There are different camera models in RealityCapture, but you can specify, which you want to use after all cameras are registered (aligned). This should be called as a final model. By default it is set to Brown3, which stands for 3-parametric polynomial Brown model without tangential distorsion. You can change this settings in Alignment settings ->Advanced -> Distortion model.
Each distortion model defines the way how points from the 3D space are projected to 2D image space. RealityCapture can convert between this models. Based on the selected Distortion model (see figure above), the camera model and a proper projection equation is definied.
Camera Coordinate system
There is a common part which employs transferring 3D point into a camera coordinate system.
Let X be a homogenous 3D point, X = [Xx, Xy, Xz, Xw], R be a 3x3 rotation/unitary matrix and t be a camera translation vector, then x is a 3x1 vector [u; v; w].
x = [ R t ] * X.
If Xw = 1, then point x represents the point X in the camera coordinate frame.
In the RealityCapture XMP file, the rotation matrix and the translation vector are stored as:
<xcr:Rotation>-0.600806990019897 0.799386597570746 -0.00346819369376912 -0.210825371930633 -0.162635135620312 -0.963899618846316 -0.771092486861039 -0.578386445454965 0.266243303052733</xcr:Rotation> <xcr:Position>2111.44219951044 1607.86624656544 2302.25896526736</xcr:Position>.
Where the rotation is stored row wise, i.e.,
R = [-0.600806990019897 0.799386597570746 -0.00346819369376912
-0.210825371930633 -0.162635135620312 -0.963899618846316
-0.771092486861039 -0.578386445454965 0.266243303052733 ].
General Projection Equation
Projection of X to image is defined as:
m = DistortionModel( x ),
where m is a 3x1 vector with m=[x; y; depth] and DistortionModel is an arbitrary function. Coordinates x and y are always in range <-0.5, 0.5>.
Following cases are considered:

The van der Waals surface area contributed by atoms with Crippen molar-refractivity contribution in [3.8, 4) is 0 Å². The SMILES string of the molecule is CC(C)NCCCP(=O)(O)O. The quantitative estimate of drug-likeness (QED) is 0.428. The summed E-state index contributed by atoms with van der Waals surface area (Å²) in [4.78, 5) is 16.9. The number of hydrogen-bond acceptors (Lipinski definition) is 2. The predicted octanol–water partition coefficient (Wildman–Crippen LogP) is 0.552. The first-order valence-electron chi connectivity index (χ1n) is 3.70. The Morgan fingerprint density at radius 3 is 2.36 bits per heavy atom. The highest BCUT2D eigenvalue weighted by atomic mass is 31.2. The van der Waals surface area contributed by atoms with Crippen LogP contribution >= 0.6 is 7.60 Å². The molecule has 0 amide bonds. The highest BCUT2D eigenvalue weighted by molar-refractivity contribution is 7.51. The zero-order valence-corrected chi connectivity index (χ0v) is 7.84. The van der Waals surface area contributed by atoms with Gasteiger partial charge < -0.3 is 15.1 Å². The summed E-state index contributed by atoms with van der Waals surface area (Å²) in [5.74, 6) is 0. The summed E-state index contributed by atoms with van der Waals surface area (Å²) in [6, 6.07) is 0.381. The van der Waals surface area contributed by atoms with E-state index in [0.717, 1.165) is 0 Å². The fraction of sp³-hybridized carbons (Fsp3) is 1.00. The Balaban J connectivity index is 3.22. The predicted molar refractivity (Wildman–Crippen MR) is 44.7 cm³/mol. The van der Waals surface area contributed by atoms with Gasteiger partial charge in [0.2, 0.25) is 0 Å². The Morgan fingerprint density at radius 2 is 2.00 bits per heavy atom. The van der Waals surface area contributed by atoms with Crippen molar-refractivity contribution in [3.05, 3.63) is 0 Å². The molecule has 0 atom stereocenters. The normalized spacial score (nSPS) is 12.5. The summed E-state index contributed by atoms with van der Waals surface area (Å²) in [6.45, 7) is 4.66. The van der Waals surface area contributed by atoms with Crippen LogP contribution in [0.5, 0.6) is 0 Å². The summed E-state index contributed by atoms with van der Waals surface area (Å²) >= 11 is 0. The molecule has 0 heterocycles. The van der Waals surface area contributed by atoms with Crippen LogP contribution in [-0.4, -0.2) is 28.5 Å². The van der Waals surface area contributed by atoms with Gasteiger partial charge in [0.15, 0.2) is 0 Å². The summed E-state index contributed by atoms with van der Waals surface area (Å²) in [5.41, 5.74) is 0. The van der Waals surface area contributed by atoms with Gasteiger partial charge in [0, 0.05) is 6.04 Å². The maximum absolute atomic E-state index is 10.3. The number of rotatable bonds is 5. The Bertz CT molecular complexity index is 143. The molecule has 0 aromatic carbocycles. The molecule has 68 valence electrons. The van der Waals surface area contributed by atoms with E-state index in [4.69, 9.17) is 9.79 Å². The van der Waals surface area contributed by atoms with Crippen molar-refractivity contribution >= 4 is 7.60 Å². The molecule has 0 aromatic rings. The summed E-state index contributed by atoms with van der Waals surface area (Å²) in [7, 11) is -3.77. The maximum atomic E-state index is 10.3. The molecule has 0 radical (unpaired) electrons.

1) calibration is applied after the lens distortion, i.e., DistortionModel( x ) = K * Distort( x ),
2) calibration is applied prior the lens distortion, i.e., DistortionModel( x ) = Distort( K * x ),
where K is an upper triangular 3x3 calibration matrix
[ focal skew ppU
0 aspect*focal ppV
0 0 1 ].
Entries of this matrix are stored in XMP as follows:
1. Principal point coordinates
ppU = xcr:PrincipalPointU="0.00621063808526977",
ppV = xcr:PrincipalPointV="-0.0214264554930412",
2. XMP stores the focal length w.r.t. 35mm file format
focal = xcr:FocalLength35mm / 36,
3. The camera skew, skew = xcr:Skew="0",
4. Aspect ratio, aspect = xcr:AspectRatio="1".
Lens Distortion Models
The basic equation for this model is as follows:
m = x + [0;0;k*r],
r = ||x-[0;0;1]||^2,
where k is the distortion parameter. Please note that it is assumed that x is de-homogenized, i.e., w = 1.
In the XMP, the distortion vector is the first vector element:
<xcr:DistortionCoeficients>-0.0831553227672967 0 0 0 0 0</xcr:DistortionCoeficients>.
In RealityCapture we apply division model in the image coordinates instead of camera coordinates. It means that:
DivisionMode( K^-1*m ) = x,
m = K*DivisionModel^-1( x ).
The inverse form yields to a more complicated projection equation which we omit here.
All other supported models are based on the polynomial distortion with basic distortion equation:
Xd = Brown( x ) = x * ( 1 + k1*r^2 + k2*r^4 + k3*r^6 + k4*r^8 ... ) +
[t1*(r^2 + 2*xx^2) + 2*t2*xx*xy; t2*(r^2 + 2*xy^2) + 2*t1*xx*xy ],
where Xd is the distorted coordinate of an undistorted point x = [xx; xy; 1] and r is the distance of the point x from the center of distortion (approximated to 0,0):
r = ||x-[0;0;1]||^2.
Please note that point x is normalized w.r.t. its w component. The complete 3D-to-2D equation has then the following form:
x = [ R t ] * X,
x’ = x / x.w,
Xd = Brown( x’ ),
m = K*Xd.
The distortion coefficients for brown model are in XMP file stored in xcr:DistortionCoeficients as:
<xcr:DistortionCoeficients>k1 k2 k3 k4 t1 t2</xcr:DistortionCoeficients>.
For Brown 3 or models without tangential distortion compensation k4, t1 and t2 are replaced with 0. Order of the entries in the vector is unchanged.
Recall that x and y coordinates of m are in range <-0.5, 0.5>. This is to make the projection equations independent on the scale of images and thus an end-user can freely downscale images without breaking the equation.
To scale the point m to the image pixels:
scale = max( image width, image height ),
px = scale*m + image width / 2,
py = scale*m + image height / 2,
where px and py are coordinates in the image.